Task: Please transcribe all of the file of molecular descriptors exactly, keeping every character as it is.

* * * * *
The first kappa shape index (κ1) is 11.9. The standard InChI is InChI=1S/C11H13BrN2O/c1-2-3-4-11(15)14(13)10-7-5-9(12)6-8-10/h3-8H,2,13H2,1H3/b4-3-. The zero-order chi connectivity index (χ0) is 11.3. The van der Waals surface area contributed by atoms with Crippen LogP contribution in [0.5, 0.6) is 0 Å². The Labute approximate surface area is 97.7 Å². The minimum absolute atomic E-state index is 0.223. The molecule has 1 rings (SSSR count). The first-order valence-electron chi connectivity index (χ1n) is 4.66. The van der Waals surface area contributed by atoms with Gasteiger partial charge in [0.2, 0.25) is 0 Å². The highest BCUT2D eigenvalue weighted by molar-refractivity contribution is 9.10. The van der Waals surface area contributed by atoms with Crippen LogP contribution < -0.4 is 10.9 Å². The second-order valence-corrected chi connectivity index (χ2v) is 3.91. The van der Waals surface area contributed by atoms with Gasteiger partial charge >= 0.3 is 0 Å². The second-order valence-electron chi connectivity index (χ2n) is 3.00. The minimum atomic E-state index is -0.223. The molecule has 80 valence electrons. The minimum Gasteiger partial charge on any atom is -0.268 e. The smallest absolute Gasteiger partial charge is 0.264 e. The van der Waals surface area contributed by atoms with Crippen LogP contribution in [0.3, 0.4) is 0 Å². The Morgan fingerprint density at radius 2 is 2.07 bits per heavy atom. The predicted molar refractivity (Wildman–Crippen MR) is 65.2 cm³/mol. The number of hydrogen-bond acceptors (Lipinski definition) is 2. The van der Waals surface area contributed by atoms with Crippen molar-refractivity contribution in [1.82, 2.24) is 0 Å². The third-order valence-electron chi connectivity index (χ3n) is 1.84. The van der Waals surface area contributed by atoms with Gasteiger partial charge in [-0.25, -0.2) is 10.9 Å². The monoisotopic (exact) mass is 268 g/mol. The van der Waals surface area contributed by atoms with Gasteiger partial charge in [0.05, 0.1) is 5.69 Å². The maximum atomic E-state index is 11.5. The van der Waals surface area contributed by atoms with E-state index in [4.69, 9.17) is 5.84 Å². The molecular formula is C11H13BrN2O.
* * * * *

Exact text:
The first kappa shape index (κ1) is 11.9. The standard InChI is InChI=1S/C11H13BrN2O/c1-2-3-4-11(15)14(13)10-7-5-9(12)6-8-10/h3-8H,2,13H2,1H3/b4-3-. The zero-order chi connectivity index (χ0) is 11.3. The van der Waals surface area contributed by atoms with Crippen LogP contribution in [0.5, 0.6) is 0 Å². The Labute approximate surface area is 97.7 Å². The minimum absolute atomic E-state index is 0.223. The molecule has 1 rings (SSSR count). The first-order valence-electron chi connectivity index (χ1n) is 4.66. The van der Waals surface area contributed by atoms with Gasteiger partial charge in [0.2, 0.25) is 0 Å². The highest BCUT2D eigenvalue weighted by molar-refractivity contribution is 9.10. The van der Waals surface area contributed by atoms with Crippen LogP contribution < -0.4 is 10.9 Å². The second-order valence-corrected chi connectivity index (χ2v) is 3.91. The van der Waals surface area contributed by atoms with Gasteiger partial charge >= 0.3 is 0 Å². The second-order valence-electron chi connectivity index (χ2n) is 3.00. The minimum atomic E-state index is -0.223. The molecule has 80 valence electrons. The minimum Gasteiger partial charge on any atom is -0.268 e. The smallest absolute Gasteiger partial charge is 0.264 e. The van der Waals surface area contributed by atoms with Crippen LogP contribution in [0.3, 0.4) is 0 Å². The Morgan fingerprint density at radius 2 is 2.07 bits per heavy atom. The predicted molar refractivity (Wildman–Crippen MR) is 65.2 cm³/mol. The number of hydrogen-bond acceptors (Lipinski definition) is 2. The van der Waals surface area contributed by atoms with Crippen molar-refractivity contribution in [1.82, 2.24) is 0 Å². The third-order valence-electron chi connectivity index (χ3n) is 1.84. The van der Waals surface area contributed by atoms with Gasteiger partial charge in [-0.25, -0.2) is 10.9 Å². The monoisotopic (exact) mass is 268 g/mol. The van der Waals surface area contributed by atoms with Gasteiger partial charge in [0.05, 0.1) is 5.69 Å². The maximum atomic E-state index is 11.5. The van der Waals surface area contributed by atoms with E-state index in [4.69, 9.17) is 5.84 Å². The molecular formula is C11H13BrN2O.